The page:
It is important for us to remember that this chapter comes after Paul has said that all believers are baptized with the Holy Spirit, made a part of the Body of Christ.  As Jesus put it, we are “in Him” by that process (John 14:19-20).  All believers have been filled with the Spirit, indwelt by the Spirit, “made to drink of one Spirit,” (1 Corinthians 12:13b).  By that process our Lord’s words, “I in you” (John 14:20c), have been fulfilled.

Because of that

We all have the capacity

To act in love.

All that Paul is saying in this passage is, “If you have that capacity then do it.  Love one another.”

To encourage this he shows us some of the qualities of love:

The first is what we are looking at in today’s blog – the preeminent value of love.  Paul contrasts love here with certain things that were highly regarded in Corinth and are still highly regarded in the world today.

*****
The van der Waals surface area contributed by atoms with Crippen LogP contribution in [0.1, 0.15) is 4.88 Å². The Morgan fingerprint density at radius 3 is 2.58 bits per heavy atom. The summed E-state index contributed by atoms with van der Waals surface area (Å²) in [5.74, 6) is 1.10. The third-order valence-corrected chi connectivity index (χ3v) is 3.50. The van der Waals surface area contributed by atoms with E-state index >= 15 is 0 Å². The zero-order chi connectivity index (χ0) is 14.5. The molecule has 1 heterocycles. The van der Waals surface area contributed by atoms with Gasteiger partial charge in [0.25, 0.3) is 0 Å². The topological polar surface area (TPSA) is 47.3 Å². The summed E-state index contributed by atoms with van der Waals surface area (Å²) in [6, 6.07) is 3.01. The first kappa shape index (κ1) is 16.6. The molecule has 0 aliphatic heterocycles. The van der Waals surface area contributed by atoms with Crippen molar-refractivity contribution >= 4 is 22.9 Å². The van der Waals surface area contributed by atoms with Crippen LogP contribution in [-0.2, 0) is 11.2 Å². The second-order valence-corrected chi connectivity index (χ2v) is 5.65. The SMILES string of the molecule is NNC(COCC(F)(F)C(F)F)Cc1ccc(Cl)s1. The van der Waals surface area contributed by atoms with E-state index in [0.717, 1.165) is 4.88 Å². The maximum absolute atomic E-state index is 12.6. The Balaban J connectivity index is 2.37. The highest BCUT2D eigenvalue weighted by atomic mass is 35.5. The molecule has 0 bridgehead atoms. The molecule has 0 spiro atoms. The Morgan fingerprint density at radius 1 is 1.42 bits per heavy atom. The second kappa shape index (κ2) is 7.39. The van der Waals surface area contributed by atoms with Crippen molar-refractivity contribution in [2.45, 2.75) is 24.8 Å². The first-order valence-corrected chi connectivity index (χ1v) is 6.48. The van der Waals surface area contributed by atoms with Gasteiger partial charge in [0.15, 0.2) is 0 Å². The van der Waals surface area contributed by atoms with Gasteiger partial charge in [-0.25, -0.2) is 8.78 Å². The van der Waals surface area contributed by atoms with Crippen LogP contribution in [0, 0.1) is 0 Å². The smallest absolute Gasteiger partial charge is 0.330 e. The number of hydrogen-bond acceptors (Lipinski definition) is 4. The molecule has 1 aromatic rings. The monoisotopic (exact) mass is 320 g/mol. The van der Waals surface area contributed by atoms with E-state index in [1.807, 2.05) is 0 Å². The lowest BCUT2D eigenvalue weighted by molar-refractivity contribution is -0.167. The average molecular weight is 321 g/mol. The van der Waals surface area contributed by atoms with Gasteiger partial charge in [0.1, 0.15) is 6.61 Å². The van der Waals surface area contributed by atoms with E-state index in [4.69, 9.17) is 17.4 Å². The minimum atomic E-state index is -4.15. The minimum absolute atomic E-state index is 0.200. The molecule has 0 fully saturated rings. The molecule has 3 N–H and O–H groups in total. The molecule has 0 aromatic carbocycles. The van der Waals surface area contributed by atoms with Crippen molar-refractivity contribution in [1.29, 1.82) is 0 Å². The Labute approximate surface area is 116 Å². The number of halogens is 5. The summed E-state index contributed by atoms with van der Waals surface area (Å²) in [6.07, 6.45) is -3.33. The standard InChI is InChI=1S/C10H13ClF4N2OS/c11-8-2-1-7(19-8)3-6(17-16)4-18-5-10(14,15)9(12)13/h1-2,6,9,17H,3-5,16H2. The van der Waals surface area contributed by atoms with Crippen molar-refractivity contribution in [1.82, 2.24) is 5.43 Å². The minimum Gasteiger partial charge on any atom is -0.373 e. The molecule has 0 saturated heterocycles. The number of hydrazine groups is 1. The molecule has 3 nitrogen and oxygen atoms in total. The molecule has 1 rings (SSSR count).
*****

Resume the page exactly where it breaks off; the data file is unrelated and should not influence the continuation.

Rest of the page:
The first is the ability to communicate.

These Corinthians valued communication.  They enjoyed eloquence; they admired oratory.  They were especially entranced by the gift of tongues, the ability to speak in languages that had never been learned, which had been given among them, but which by the power of the Spirit enabled person to pray and praise God.  They were making much of this gift, as many are today, so Paul begins on that note. He says in verse 1, “If I speak in the tongues of men and of angels, but have not love, I am a noisy gong or a clanging cymbal.”

There is no suggestion in this that the gift of glossolalia — which is speaking in tongues — is identical to what Paul refers to as “the tongues of angels.”  I know people today who claim that the gift of tongues enables you to speak with the tongues of angels, but Paul does not say that at all.  In fact, it is a pure, arbitrary assumption on the part of anybody that the gift of tongues constitutes the tongues of angels.  We know that angels do communicate in heaven (Isaiah 6:2) and to man (Matthew 1:20; Luke 1:13, 26-28).  This is the only reference in all the Scriptures to the tongues of angels.

All Paul is saying is that to be

A loving person is more important

Than to be able to speak

In all the languages

Of earth or heaven.

Therefore, it is essential to learn to love.  Communication without love is a useless thing.

Second, the ability to know and believe.